In weeks 7 and 8, we finally came to the most famous of the parables. The first was The Parable of the Prodigal son. We learned that all three characters in this story teach us something different about how God would have us live. Like the tax collector in week two, the younger son taught us what it means to be remorseful. From him we learned that in our brokenness it is possible to swallow our pride and say we are sorry. He taught us what it means to seek reconciliation with those we have wronged by starting with an apology. From the father character we learned what unconditional love really looks like. He taught us that sometimes it is right to let go of what or who is lost because a situation is out of our control. He also taught us to let go of our anger, our shame, and our pain and forgive them when they return! The character of the older son taught us that holding onto resentment, jealousy, and anger will only keep us stuck in bitterness and it will steal our joy. We were called to love unconditionally, to forgive, and to celebrate when the lost return!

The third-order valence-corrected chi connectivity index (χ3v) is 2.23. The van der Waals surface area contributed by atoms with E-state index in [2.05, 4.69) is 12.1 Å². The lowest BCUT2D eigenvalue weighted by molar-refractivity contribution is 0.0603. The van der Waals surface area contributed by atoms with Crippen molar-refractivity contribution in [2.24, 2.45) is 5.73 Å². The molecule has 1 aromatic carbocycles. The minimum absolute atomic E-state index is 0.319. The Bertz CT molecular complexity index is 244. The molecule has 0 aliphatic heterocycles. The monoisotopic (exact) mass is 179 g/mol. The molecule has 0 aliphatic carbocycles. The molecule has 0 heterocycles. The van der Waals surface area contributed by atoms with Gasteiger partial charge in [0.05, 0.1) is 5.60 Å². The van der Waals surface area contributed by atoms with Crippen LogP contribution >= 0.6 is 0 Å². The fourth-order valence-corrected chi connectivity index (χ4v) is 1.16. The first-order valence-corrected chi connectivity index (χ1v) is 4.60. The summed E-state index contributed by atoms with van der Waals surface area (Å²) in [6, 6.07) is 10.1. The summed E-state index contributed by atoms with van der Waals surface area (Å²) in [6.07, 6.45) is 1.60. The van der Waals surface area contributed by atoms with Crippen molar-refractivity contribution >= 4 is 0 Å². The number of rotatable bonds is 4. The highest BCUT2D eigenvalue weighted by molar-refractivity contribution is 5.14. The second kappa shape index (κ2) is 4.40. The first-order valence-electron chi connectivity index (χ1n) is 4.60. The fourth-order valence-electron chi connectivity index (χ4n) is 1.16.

Finally, last week, The Parable of the Good Samaritan taught us a thing or two about social justice! I think the clearest call to action came, not from the voice of Jesus himself, but God speaking through the voice of the mother of the murdered woman who helped sum up our lesson for that day. To love our neighbour means that we are always seeking to make the world a better place. We are called to stand up for those that need our help standing up for themselves– every damned time and not just when it “feels” safe!
So, I wonder if the messages are right in front of us then why is putting them into action so hard? In the years following the death and resurrection of Jesus, his followers were struggling with the same issues as you and I with regards to how to follow in his way. The Letter of James in the intro speaks to this exact issue saying, “22 But be doers of the word, and not merely hearers who deceive themselves. 23 For if any are hearers of the word and not doers, they are like those who look at themselves in a mirror; 24 for they look at themselves and, on going away, immediately forget what they were like. 25 But those who look into the perfect law, the law of liberty, and persevere, being not hearers who forget but doers who act—they will be blessed in their doing.”